Situated close to Wall Street, finance and accounting have always been key areas for Zickin and remain so. However, today with 200 full-time faculty the School has bench strength in a variety of areas that are highly relevant to the executive community. “For example, in the Information Systems group, a number of faculty focus on cybersecurity” points out Huss. “And in our marketing area, we have traditional marketers, but also digital marketing expertise. In our law group, we have traditional law courses, but also law courses related to cybersecurity, data privacy as well as emerging topics around artificial intelligence. We have a distinguished lecturer in our law group who was the chief risk officer for Barclays Bank. So, we have a lot of different expertise and our goal is to capitalize on it.”
Helping students and client companies navigate the complexities of a fast-changing world is central to the School’s purpose. To do this continuous innovation is critical. “We're literally changing things semester to semester, and in some areas, such as in our IS group, technology is changing so fast that we update the syllabus as we go along” says Huss. This presents an interesting challenge for the faculty, and offers, through its close connection to the New York business community, a number of ways through executive education that the School can share this developing expertise.
At a time when there's been a growing atmosphere of anti-business and a perception that the market economy system is going the wrong way, Baruch College has strong story to tell as an institution very much focused on positive community impact, and on sustainability. “Our tuition is very modest, so most of our students leave without college debt. And also, our students are very interested in all issues around sustainability” says Huss “We have a number of research centers that are doing work on corporate responsibility, an area our students are increasingly interested in.”
As far as the development of executive education at Zicklin, at this stage the focus is on custom programs, offering services primarily to the New York business community the School is so well connected to. Quoting the business school watch-word ‘We bridge theory to practice’, Clayton Shedd says “It's absolutely critical here. It fits with the work ethic of our students and faculty, and also translates into the executive education offerings that we're building.” Looking ahead he also highlights the opportunity he sees for developing executive education more internationally. “We are making an impact in this international way: Because so many students are from families with roots elsewhere in the world, we are touching the international community in a way that only a school in New York can do.” This something he is beginning to exploit working in collaboration with overseas business schools.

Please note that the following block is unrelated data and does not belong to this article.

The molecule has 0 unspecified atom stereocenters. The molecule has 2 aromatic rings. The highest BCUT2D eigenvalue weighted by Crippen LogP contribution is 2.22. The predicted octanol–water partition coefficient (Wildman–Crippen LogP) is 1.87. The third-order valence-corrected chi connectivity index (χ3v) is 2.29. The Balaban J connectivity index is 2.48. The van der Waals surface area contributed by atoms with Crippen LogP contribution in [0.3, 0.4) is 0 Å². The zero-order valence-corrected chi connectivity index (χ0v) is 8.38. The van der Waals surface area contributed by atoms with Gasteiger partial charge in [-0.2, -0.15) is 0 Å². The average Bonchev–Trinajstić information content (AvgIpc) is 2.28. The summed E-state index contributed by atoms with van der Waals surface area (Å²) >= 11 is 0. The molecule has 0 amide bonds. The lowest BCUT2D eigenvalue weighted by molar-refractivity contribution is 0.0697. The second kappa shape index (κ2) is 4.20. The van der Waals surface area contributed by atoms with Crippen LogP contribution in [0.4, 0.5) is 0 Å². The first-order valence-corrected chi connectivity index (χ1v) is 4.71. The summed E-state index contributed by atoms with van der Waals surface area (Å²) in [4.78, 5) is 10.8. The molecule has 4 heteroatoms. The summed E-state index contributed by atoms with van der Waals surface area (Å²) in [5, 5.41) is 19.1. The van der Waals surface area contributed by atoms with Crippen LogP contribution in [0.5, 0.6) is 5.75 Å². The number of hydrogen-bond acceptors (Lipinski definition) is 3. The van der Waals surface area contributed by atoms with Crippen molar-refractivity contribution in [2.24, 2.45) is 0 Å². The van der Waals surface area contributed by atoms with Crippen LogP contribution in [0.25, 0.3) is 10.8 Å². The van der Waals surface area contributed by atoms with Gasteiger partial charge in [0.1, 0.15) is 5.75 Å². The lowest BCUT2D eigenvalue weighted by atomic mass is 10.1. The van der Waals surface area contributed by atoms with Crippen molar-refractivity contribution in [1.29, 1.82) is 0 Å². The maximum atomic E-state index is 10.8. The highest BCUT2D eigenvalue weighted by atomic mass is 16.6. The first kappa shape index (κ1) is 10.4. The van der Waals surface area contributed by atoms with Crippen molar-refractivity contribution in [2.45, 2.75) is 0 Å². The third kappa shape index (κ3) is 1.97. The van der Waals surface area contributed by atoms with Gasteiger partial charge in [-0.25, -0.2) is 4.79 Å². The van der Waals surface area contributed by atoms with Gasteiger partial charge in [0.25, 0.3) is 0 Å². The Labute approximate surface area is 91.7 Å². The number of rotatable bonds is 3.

In conclusion Dean Huss asserts the real goal of the School is to support lifelong learning. “Lifelong learning as a concept through both academic programs and executive education is absolutely critical” he says. “For example, a number of our students do an undergraduate program, then they do a master of science program in a specialized area, whether it's technology, or marketing, or tax. And then after working a few years, when thinking about moving to a leadership role, they come back for an MBA or executive MBA. Then once they reach a senior position, they come back for an executive doctorate, which is a very applied research degree. I really see this as the opportunity for business schools: to be a builder of capital throughout one's career.”
In 1930 Zicklin Business School welcomed its first female MBA students and in 1937 the first African-American woman earned an MBA from the School. As an inclusive institution dedicated to social mobility, Zicklin has always been ahead of the curve. It now brings this ethos to lifelong learning and to executive education.”